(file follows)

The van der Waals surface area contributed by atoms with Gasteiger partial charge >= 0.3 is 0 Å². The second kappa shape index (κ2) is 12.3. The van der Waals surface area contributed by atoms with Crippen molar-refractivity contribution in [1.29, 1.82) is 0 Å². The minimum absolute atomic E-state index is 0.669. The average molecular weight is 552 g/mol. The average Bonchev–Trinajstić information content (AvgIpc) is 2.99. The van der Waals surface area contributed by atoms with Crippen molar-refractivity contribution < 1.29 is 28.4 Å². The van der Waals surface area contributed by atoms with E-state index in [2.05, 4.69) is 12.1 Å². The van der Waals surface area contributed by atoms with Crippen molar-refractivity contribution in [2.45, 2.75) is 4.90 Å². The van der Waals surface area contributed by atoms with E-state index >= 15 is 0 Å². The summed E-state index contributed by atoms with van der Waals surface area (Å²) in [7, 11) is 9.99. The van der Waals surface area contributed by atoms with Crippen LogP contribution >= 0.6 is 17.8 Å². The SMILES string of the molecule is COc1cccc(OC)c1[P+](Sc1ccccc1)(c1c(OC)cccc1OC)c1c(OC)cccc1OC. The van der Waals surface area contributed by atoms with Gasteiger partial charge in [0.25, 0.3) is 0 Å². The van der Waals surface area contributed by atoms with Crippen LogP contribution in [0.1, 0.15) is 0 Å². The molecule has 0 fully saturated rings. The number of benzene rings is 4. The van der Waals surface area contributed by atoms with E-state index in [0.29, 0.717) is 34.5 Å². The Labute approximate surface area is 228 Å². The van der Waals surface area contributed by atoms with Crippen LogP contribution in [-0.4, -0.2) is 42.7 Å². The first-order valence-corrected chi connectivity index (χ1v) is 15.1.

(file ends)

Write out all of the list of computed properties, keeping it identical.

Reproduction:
The van der Waals surface area contributed by atoms with Gasteiger partial charge >= 0.3 is 0 Å². The second kappa shape index (κ2) is 12.3. The van der Waals surface area contributed by atoms with Crippen molar-refractivity contribution in [1.29, 1.82) is 0 Å². The minimum absolute atomic E-state index is 0.669. The average molecular weight is 552 g/mol. The average Bonchev–Trinajstić information content (AvgIpc) is 2.99. The van der Waals surface area contributed by atoms with Crippen molar-refractivity contribution < 1.29 is 28.4 Å². The van der Waals surface area contributed by atoms with E-state index in [2.05, 4.69) is 12.1 Å². The van der Waals surface area contributed by atoms with Crippen molar-refractivity contribution in [2.45, 2.75) is 4.90 Å². The van der Waals surface area contributed by atoms with E-state index >= 15 is 0 Å². The summed E-state index contributed by atoms with van der Waals surface area (Å²) in [7, 11) is 9.99. The van der Waals surface area contributed by atoms with Crippen LogP contribution >= 0.6 is 17.8 Å². The SMILES string of the molecule is COc1cccc(OC)c1[P+](Sc1ccccc1)(c1c(OC)cccc1OC)c1c(OC)cccc1OC. The van der Waals surface area contributed by atoms with Gasteiger partial charge in [0.25, 0.3) is 0 Å². The van der Waals surface area contributed by atoms with Crippen LogP contribution in [0.1, 0.15) is 0 Å². The molecule has 0 fully saturated rings. The number of benzene rings is 4. The van der Waals surface area contributed by atoms with E-state index in [0.29, 0.717) is 34.5 Å². The Labute approximate surface area is 228 Å². The van der Waals surface area contributed by atoms with Crippen LogP contribution in [-0.4, -0.2) is 42.7 Å². The first-order valence-corrected chi connectivity index (χ1v) is 15.1.